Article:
Skip to Content
Author's profile photo James Krouse

The Future University Business Model: Who Will Survive?

There is general agreement that the landscape of Higher Education and Research is dynamic and rapidly changing.  But, despite decades of success supported by standardized tuition and fee-based operating models, what is less discussed is that the long-term viability of many institutions may actually be in question.


Institutions must unquestionably seek new ways to respond to changes in constituent trust and needs, and must adapt to changing demographics and learning models, as Higher education and learning is increasingly moving off-campus with global outreach.


Faculty and students of the future are ubiquitous, digital, and mobile. Although institutions strive to be more constituent-focused and responsive, competition for students and superior faculty has never been greater.  The constituent expectations for superior service and immediacy are only growing; but, escalating tuition and fees are no longer sustainable.


The dynamics of advanced learning models and superior service delivery are not the only areas that require significant adaptation.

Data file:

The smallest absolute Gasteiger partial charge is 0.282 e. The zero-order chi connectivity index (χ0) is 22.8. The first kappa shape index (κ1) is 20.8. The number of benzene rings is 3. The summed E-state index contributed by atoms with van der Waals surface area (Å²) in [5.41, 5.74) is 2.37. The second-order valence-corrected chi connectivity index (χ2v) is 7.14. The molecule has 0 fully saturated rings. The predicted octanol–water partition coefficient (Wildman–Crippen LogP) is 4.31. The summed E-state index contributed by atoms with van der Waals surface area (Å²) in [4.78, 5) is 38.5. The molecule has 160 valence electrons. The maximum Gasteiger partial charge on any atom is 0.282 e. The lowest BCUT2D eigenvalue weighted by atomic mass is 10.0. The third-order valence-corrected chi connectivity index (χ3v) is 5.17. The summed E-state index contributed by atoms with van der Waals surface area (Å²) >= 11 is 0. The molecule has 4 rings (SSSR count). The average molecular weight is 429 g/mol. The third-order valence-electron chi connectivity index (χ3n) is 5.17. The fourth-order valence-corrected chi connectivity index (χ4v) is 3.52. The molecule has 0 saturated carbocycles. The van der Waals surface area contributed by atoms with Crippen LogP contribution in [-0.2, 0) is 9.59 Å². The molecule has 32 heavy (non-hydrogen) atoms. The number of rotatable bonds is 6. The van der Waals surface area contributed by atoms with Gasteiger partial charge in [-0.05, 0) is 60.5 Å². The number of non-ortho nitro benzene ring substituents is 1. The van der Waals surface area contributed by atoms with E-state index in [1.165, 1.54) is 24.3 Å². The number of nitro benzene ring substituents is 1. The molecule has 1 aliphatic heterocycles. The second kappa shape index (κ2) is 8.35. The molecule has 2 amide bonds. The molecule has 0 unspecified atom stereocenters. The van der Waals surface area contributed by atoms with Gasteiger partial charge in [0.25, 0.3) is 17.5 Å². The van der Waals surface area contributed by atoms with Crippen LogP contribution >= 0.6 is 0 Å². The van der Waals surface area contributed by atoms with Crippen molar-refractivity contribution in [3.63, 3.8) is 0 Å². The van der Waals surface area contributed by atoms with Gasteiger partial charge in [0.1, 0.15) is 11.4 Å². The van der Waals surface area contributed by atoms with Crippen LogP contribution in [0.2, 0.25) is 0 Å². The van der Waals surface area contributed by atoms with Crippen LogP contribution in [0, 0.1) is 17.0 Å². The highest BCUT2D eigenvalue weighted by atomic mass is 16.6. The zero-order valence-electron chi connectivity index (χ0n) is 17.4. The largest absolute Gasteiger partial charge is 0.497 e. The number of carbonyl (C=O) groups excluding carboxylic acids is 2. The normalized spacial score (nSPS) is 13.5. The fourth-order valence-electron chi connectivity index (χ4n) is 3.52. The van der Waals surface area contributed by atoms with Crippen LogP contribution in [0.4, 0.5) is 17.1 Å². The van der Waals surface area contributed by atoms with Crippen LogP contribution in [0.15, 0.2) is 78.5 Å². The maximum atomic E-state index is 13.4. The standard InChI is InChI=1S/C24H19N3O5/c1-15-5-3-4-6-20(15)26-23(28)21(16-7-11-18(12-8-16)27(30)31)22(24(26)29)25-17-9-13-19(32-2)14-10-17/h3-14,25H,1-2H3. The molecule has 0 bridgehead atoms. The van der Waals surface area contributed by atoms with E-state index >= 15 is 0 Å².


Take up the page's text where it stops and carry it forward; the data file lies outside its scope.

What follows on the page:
Institutions that will survive must fundamentally change their marketing and operating structures to function more as leading-edge businesses. New, innovative business models will continue to evolve and will need to be delivered to drive superior learning and research outcomes. Reputation and ranking must be leveraged for successful recruitment of students and faculty, or institutions left on the outside looking in may simply “go out of business.”

Assigned Tags

      1 Comment
      You must be Logged on to comment or reply to a post.
      Author's profile photo Fred Verheul
      Fred Verheul

      Hi James,

      I'd marked this blog post in my RSS feed reader, because the title did suggest an interesting discussion about future business models of Universities and the like.

      I'm therefore a little disappointed you don't get past the initial shallow observation that new business models are needed (even without solid arguments I'd say).

      I can't help it: to me (as, admitted, an outsider on this topic) this post sounds like a lot of buzzwords without much meat to it.

      I would love it if you could expand on how you think that those business models should change, etc.

      And on the other hand: maybe I just totally missed it, in which case I could use some further explanation. I'd really appreciate that.

      Thanks, Fred